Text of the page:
Cyprus Mail

Bullish Russia says Sochi sets standard for future Games

By Keith Weir
RUSSIA dismissed criticism of its preparations for the Winter Olympics on Thursday, saying it had set a ‘wonderful example’ for future hosts despite spending a record $50 billion.
The build-up to the Games in Sochi has been dominated by criticism of Russia’s anti-gay propaganda law, security concerns and gripes in the last few days about unfinished hotel rooms and the fate of the city’s stray dogs.

However, bad publicity and last-minute panics are part of the package for cities staging an Olympics.
London had to draft in thousands of extra soldiers for the 2012 Games after a private contractor failed to provide enough security guards. The death of a Georgian athlete in a training crash on the luge track overshadowed the opening of the Vancouver Games in 2010.

The mood shifted swiftly for both cities, with athletes, media and television viewers hailing them as a success.
Where Sochi differs is the sheer scale of the investment. A bill of $50 billion makes these the most expensive Olympics ever – summer or winter – and raises questions about whether it was money well spent.
“The picture is wonderful,” said Dmitry Chernyshenko, head of the local organising committee, after snowboarders began the action on the eve of Friday’s opening ceremony.
“Russia has created a wonderful example to follow for future organisers of Olympic Games,” he added, citing the compact nature of the event in the Black Sea resort and nearby mountains and plans to develop Sochi’s tourism industry.
Chernyshenko said a record 88 nationalities were competing for another Winter Games record 98 medal events.

Jean-Claude Killy, the head of the IOC’s coordination commission, said Sochi had delivered on its promise.
“The transformation is astounding. All of the promises made in 2007 have been kept. Thanks for treating us like associates, partners and family, without forgetting the quest for excellence.”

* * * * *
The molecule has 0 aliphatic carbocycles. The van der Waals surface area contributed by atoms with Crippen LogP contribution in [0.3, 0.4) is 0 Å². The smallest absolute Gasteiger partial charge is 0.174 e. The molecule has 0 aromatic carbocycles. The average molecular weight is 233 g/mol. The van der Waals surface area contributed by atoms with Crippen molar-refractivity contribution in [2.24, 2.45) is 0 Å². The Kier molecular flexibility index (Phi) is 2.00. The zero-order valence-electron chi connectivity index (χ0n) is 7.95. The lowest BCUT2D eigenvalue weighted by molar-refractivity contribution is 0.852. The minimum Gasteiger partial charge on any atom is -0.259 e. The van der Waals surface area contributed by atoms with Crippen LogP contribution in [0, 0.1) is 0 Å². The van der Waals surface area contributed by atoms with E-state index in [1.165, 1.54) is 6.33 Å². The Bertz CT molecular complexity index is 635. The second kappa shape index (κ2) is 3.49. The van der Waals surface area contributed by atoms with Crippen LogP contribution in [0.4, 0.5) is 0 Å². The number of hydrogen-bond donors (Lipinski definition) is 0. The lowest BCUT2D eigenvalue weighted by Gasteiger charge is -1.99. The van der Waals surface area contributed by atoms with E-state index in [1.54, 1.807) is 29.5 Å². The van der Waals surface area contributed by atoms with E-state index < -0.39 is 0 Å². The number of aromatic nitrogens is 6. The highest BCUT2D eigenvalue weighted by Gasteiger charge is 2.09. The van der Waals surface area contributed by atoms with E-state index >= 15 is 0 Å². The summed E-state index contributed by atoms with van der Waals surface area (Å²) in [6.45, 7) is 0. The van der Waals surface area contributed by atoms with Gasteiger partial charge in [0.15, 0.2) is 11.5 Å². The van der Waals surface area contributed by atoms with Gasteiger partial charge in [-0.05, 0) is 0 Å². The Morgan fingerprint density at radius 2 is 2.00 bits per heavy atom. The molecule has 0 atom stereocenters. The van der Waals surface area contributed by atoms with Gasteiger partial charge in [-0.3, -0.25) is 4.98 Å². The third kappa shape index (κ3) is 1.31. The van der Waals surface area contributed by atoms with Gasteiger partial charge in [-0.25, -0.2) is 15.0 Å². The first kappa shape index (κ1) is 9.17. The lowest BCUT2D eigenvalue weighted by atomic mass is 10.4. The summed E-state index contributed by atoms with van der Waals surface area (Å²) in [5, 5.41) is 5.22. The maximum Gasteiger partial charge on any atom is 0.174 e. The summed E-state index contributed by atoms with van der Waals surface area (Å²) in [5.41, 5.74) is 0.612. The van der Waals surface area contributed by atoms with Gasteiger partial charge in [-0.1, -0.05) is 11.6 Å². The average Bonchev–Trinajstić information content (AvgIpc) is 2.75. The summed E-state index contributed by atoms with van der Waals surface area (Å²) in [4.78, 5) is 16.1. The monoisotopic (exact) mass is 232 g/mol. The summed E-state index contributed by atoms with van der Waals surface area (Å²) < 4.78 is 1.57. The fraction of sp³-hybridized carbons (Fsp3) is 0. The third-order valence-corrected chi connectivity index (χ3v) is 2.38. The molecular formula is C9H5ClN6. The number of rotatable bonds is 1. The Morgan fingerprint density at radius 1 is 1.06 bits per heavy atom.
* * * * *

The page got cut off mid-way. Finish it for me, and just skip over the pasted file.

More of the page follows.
IOC President Thomas Bach tried to keep organisers’ feet on the ground. “We have all reasons to be very confident but there is no reason to be complacent. We are sure it will be a success, but we have to make it one.”

Russia said it had followed the example of London and used the Games to help reshape a city.
Britain spent 9 billion pounds of public money on an Olympic Games held in a rundown area in the east of the capital. Apartment blocks where athletes slept in 2012 have now been turned into flats and the stadium will be a new home for Premier League football club West Ham United.
“They selected a depressed area and created a structure that was very comfortable for living and for sports,” Russian Deputy Prime Minister Dmitry Kozak told a news conference.
“We decided to change a lot too. That is why we selected this area with its sub-tropical climate.”

Sebastian Coe, who won Olympic gold in Moscow in 1980 and chaired the London organising committee, said Russia had made a strategic decision to invest in the Sochi region.
“When the Soviet Union did break up most of the winter sports facilities were not within Russia. Russia did not actually have a concentration of winter sports facilities,” said Coe, chairman of the British Olympic Association.
Russia wants to make Sochi, a Soviet-era resort, into a destination for tourists all year around, offering sea and snow, new hotels and a theme park.

However, debt rating agency Moody’s said this week that Sochi faced tough competition for tourists from international resorts that were cheaper and easier to reach.
The International Olympic Committee is also alarmed that the costs associated with Sochi could deter other countries from bidding to host the event.

The first athletes to taste the Sochi snow gave a thumbs-up on Thursday as snowboarders competing on a course condemned as unsafe by American Shaun White who pulled out of the event on Wednesday.
“I don’t think this course is any more dangerous than any other course,” said Canadian Sebastien Toutant.
“The media overplayed it. The course was awesome.”

His positive message was echoed by American Alpine skier Bode Miller, who is competing in his fifth games.
“Everything’s been seamless,” he said.


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